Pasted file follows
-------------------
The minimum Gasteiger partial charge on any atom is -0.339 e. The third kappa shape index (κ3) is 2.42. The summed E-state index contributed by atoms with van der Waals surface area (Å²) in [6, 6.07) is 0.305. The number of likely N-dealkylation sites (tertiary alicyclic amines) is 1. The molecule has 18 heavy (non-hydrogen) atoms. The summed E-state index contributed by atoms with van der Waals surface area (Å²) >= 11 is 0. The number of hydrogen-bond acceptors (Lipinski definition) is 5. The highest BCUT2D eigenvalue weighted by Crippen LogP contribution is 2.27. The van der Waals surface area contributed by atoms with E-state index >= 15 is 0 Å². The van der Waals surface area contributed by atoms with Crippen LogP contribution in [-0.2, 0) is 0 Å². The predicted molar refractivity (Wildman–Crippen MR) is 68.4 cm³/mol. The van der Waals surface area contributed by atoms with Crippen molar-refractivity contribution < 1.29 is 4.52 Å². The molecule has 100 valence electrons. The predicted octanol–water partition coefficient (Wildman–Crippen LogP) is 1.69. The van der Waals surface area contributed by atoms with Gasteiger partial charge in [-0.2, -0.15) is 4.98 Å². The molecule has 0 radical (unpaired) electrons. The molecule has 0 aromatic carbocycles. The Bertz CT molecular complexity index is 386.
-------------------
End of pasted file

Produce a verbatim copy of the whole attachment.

The minimum Gasteiger partial charge on any atom is -0.339 e. The third kappa shape index (κ3) is 2.42. The summed E-state index contributed by atoms with van der Waals surface area (Å²) in [6, 6.07) is 0.305. The number of likely N-dealkylation sites (tertiary alicyclic amines) is 1. The molecule has 18 heavy (non-hydrogen) atoms. The summed E-state index contributed by atoms with van der Waals surface area (Å²) >= 11 is 0. The number of hydrogen-bond acceptors (Lipinski definition) is 5. The highest BCUT2D eigenvalue weighted by Crippen LogP contribution is 2.27. The van der Waals surface area contributed by atoms with E-state index >= 15 is 0 Å². The van der Waals surface area contributed by atoms with Crippen LogP contribution in [-0.2, 0) is 0 Å². The predicted molar refractivity (Wildman–Crippen MR) is 68.4 cm³/mol. The van der Waals surface area contributed by atoms with Crippen molar-refractivity contribution < 1.29 is 4.52 Å². The molecule has 100 valence electrons. The predicted octanol–water partition coefficient (Wildman–Crippen LogP) is 1.69. The van der Waals surface area contributed by atoms with Gasteiger partial charge in [-0.2, -0.15) is 4.98 Å². The molecule has 0 radical (unpaired) electrons. The molecule has 0 aromatic carbocycles. The Bertz CT molecular complexity index is 386.